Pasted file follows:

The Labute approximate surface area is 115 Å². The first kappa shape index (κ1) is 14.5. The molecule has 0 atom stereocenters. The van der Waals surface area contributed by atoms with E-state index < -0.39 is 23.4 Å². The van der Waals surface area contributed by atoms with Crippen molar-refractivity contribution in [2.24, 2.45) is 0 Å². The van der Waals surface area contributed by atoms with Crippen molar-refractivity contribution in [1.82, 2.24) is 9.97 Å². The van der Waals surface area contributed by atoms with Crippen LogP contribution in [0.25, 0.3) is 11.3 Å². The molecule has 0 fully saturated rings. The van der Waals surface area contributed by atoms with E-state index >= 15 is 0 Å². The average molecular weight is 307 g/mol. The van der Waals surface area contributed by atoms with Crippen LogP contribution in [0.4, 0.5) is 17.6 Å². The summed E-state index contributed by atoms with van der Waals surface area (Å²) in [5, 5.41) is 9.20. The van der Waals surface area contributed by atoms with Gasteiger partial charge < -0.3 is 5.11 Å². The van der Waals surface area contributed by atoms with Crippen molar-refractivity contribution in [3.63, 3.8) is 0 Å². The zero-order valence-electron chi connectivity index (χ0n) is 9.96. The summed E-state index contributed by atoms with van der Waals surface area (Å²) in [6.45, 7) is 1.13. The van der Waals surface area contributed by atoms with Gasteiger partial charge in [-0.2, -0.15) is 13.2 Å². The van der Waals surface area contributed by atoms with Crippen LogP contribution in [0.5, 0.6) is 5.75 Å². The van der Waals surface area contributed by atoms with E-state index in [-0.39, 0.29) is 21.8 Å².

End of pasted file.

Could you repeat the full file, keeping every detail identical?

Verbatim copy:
The Labute approximate surface area is 115 Å². The first kappa shape index (κ1) is 14.5. The molecule has 0 atom stereocenters. The van der Waals surface area contributed by atoms with E-state index < -0.39 is 23.4 Å². The van der Waals surface area contributed by atoms with Crippen molar-refractivity contribution in [2.24, 2.45) is 0 Å². The van der Waals surface area contributed by atoms with Crippen molar-refractivity contribution in [1.82, 2.24) is 9.97 Å². The van der Waals surface area contributed by atoms with Crippen LogP contribution in [0.25, 0.3) is 11.3 Å². The molecule has 0 fully saturated rings. The van der Waals surface area contributed by atoms with E-state index >= 15 is 0 Å². The average molecular weight is 307 g/mol. The van der Waals surface area contributed by atoms with Crippen LogP contribution in [0.4, 0.5) is 17.6 Å². The summed E-state index contributed by atoms with van der Waals surface area (Å²) in [5, 5.41) is 9.20. The van der Waals surface area contributed by atoms with Gasteiger partial charge < -0.3 is 5.11 Å². The van der Waals surface area contributed by atoms with Crippen molar-refractivity contribution in [3.63, 3.8) is 0 Å². The zero-order valence-electron chi connectivity index (χ0n) is 9.96. The summed E-state index contributed by atoms with van der Waals surface area (Å²) in [6.45, 7) is 1.13. The van der Waals surface area contributed by atoms with Gasteiger partial charge in [-0.2, -0.15) is 13.2 Å². The van der Waals surface area contributed by atoms with Crippen LogP contribution in [0.5, 0.6) is 5.75 Å². The van der Waals surface area contributed by atoms with E-state index in [-0.39, 0.29) is 21.8 Å².